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Thursday 18 February 2021 12:02

How to be a sensible tourist in Rome (and Italy)

Spring is almost upon us, if the weather is any indication, and some tourists are slowly but surely making their way back to the Boot. As bookings trickle in and museums re-open, we thought about how to improve these visitors’ experience of Rome and Italy as they come back after a long break in their […]

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Spring is almost upon us, if the weather is any indication, and some tourists are slowly but surely making their way back to the Boot. As bookings trickle in and museums re-open, we thought about how to improve these visitors’ experience of Rome and Italy as they come back after a long break in their travels, and at the office we’ve come up with these tried-and-true tips we ourselves have been using while going out of the country. Keep them in mind as your departure approaches and… see you in Rome!

If it’s allowed in your country, doesn’t mean you can do it in Italy. Laws that pertain to tourists are the same throughout the country, particularly when it comes to the enjoying of public monuments and landmarks and the usage of drones, but just in case
do check out this post
 or ask your local embassy before boarding your flight!



Globalization has made it so that you can find many of the same brands wherever you go. This isn’t only specific to Rome or Italy, but at a time when the economy is suffering so badly, try to inject some funds into actually local shops.

Research isn’t at all hard to do (at From Home to Rome we also do our part, by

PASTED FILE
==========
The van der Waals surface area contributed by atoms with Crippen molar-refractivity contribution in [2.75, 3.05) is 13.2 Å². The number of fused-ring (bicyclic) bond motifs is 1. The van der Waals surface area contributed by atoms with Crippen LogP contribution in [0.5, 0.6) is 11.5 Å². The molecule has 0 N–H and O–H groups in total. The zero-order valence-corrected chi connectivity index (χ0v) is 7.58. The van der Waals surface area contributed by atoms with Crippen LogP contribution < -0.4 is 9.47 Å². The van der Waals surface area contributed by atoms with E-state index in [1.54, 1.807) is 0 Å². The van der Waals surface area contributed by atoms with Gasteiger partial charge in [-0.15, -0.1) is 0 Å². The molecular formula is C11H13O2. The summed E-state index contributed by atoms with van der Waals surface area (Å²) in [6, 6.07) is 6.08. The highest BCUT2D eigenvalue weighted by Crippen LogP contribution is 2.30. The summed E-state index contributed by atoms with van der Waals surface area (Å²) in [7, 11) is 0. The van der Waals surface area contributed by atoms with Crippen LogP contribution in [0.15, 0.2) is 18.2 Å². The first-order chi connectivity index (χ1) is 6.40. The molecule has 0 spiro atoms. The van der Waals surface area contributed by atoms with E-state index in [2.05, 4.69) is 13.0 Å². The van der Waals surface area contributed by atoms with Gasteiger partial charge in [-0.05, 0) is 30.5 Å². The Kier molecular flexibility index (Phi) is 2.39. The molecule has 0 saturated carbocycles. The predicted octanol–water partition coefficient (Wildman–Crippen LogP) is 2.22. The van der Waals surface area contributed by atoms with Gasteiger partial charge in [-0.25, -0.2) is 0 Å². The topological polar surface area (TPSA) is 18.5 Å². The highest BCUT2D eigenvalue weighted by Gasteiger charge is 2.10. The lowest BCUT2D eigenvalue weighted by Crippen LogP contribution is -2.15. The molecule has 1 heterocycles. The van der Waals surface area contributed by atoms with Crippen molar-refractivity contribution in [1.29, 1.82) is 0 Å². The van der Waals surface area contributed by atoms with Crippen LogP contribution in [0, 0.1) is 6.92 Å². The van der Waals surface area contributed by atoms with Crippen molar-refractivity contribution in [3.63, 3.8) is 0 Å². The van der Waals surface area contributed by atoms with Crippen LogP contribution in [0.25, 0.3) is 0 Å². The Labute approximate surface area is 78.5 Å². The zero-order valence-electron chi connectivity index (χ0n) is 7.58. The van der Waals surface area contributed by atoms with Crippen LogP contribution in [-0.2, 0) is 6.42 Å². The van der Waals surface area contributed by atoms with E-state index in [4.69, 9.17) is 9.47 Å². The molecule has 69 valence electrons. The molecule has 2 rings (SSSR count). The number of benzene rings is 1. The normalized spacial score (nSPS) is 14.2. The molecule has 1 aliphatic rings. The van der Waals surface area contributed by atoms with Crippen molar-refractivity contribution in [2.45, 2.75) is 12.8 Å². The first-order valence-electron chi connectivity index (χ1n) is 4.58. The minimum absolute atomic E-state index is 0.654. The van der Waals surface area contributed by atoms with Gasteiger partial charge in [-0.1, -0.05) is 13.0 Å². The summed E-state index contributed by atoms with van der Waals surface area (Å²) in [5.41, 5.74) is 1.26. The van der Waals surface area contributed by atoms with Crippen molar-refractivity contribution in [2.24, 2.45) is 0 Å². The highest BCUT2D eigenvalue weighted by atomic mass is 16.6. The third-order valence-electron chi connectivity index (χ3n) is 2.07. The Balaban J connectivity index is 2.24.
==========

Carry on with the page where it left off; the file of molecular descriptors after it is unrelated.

suggesting shops and restaurants that are family-owned
) and by choosing the right spots, it’ll be even easier to connect and create a relationship – we know we’re not the only ones valuing that side of a shopping experience!

This would seem obvious, but you wouldn’t believe just how many tourists get reprimanded for entering a private property while in Italy (and Rome, particularly). It’s something we covered partially
on this recent post about the Quartiere Coppedè
district, although it does apply to any and all areas of Rome.

Because of its history and peculiar architecture, particularly, many palazzos in the city have beautiful courtyards and gardens, but this doesn’t mean you can wander in at will. Make sure you get permission, even a written one if you’re researching something specific and you’re planning your stay ahead of time.

Being careless in this regard doesn’t just mean souring your experience, but also antagonize some locals that are overwhelmed by the number of tourists being… less than respectful (for instance: the residents living near the Aventine Keyhole).

Whether you’re visiting at the Synagogue in the Jewish Ghetto, the Great Mosque by the Parioli district or any of the churches in downtown Rome, remember you’re allowed to visit, but that doesn’t mean these places are yours to roam into.

Learn beforehand what is allowed there and what isn’t, mind the tone of your conversation and if you’re unsure about how to dress, ask those in charge there.


This is not only useful to be sure
you’re dressing properly
, but it’ll help you being receptive to how things work. In a classic (and, admittedly, overused) example, when on buses, seeing people not stamping their tickets doesn’t necessarily mean they’re cheating the system. Some of them may have stamped the card at a nearby subway station, other may be holding a year-long pass and so on.

The waste in Rome is collected separately, but in the city center particularly you won’t see any big garbage cans, only bins for small items.

At From Home to Rome we explain thoroughly how to dispose of your trash using the containers you find in every one of our managed apartments, but we are aware that not all agencies do. You can do them (and us locals!) a favor by separating your rubbish yourself in the property you’re staying at, or by not abandoning your empty bottles, cans or anything else just wherever. For instance: you might see stacks of cardboard or plastic by the sidewalks on occasion, but that’s how the trash collection works for shops or restaurants: do not add to that, please!


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